This was very much needed as businesses needed to take their products, services and support to other business. It metaphorically meant the direction was from left to right. Just like this arrow mark ‘—->’. One was the seller and the other was the buyer.

The word ‘to‘ is so ingrained in our psyche, like the arrow, the stress was more on ‘motion or direction‘. Our entire organisation structures were built to make, sell and service our customers. Along with it came top-down command and control, various functions/departments, centralised structures, and standardised routines.

To‘ was programmed deep in the business model. Resulting in a path dependency.

We are all perfectly ‘ locked in‘ by behaviours that connote – motion and direction from left to right.

Now, let’s use another lens to see the world.

The new world order – Business For Business (B4B) 

Before we explore this new terminology, let’s understand the meaning of the preposition ‘for‘ from English dictionary.

with the object or purpose of “

“suiting the purposes or needs of”

In the digitally connected era, as Nilofer Merchant points out in her book “11 Rules for creating value in the Social Era“, successful businesses like Uber, AirBnB, Tesla, GE Digital, Alibaba, Etsy, KickStarter create value through a different paradigm – networks, collaboration, community, social purpose and openness.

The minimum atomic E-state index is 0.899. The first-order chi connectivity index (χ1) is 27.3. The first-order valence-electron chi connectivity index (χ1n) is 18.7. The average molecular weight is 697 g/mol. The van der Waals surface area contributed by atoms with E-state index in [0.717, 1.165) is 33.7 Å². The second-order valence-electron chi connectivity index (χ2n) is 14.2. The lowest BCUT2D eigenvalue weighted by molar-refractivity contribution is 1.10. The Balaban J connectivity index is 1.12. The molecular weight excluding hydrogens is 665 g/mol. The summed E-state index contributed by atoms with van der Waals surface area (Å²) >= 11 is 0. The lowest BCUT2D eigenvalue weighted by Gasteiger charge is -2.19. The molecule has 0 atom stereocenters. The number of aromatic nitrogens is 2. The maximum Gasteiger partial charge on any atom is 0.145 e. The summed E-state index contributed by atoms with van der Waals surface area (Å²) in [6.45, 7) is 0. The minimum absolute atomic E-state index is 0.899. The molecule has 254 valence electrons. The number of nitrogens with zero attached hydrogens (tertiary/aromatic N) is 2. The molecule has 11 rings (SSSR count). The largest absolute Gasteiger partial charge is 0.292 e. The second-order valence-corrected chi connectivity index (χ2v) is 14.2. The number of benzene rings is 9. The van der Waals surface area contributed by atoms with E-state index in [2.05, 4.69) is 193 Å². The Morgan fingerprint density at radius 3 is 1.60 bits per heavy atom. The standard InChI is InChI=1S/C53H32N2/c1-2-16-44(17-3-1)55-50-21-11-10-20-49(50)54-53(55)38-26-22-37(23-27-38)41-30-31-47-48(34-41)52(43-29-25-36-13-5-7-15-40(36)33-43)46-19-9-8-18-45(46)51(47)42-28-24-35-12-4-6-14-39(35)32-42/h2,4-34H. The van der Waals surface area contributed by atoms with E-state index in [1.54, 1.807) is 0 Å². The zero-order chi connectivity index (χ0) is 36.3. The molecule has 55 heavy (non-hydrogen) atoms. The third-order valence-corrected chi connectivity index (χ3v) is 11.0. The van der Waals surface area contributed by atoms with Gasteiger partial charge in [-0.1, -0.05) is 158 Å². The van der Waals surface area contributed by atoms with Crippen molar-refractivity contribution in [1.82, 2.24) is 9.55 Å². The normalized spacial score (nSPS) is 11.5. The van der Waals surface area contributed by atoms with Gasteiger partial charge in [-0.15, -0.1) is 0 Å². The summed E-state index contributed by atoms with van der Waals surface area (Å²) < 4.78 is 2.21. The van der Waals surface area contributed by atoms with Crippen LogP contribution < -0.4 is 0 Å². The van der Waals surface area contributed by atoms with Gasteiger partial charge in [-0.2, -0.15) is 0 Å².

They are businesses built FOR businesses and consumers.

They are businesses built suiting the purpose and needs of their customers. There can be many sellers and buyers across a community.

Quoting General Electric, a 124 year old company, was once a seller of products to customers. Now it is a digital platform company with many buyers and sellers. It has now transitioned to a B4B company.

When you do something FOR somebody you do care for the other business or person. Not just for yourself. The preposition ‘forhumanises the act.

Suddenly you shift from providing ‘action and directionto a business and think about what can you do for another business. You can even ask, ‘Can I exist for my client’s success?“. This right away injects empathy into your business.

Business For Business. B4B. Injects empathy in the language.

In doing so, you will allow yourself to ask fundamental questions that can shift your thinking and behaviours:

  • What should be our business model that allows our customers be successful?
  • How can I structure my organisation for my customer’s success?
  • How can I create products, solutions and services for my clients to be successful?
  • How do I create a Go to Market model for my customers to engage, experience and buy?
  • How do I create experiences for my customer so that I can partner for an extended life time value?

B4B shifts thinking from you to your customer. It brings purpose and empathy in everything you say and do.

Over a period of time it perhaps will bring your business closer to the customer. Isn’t that we all want?

It all starts with one change in preposition – substitute ‘to‘ with ‘for’.

Magendar Rajasekaran is People Success Evangelist at Agility Nexus This article was orginally publishd on LinkedIn.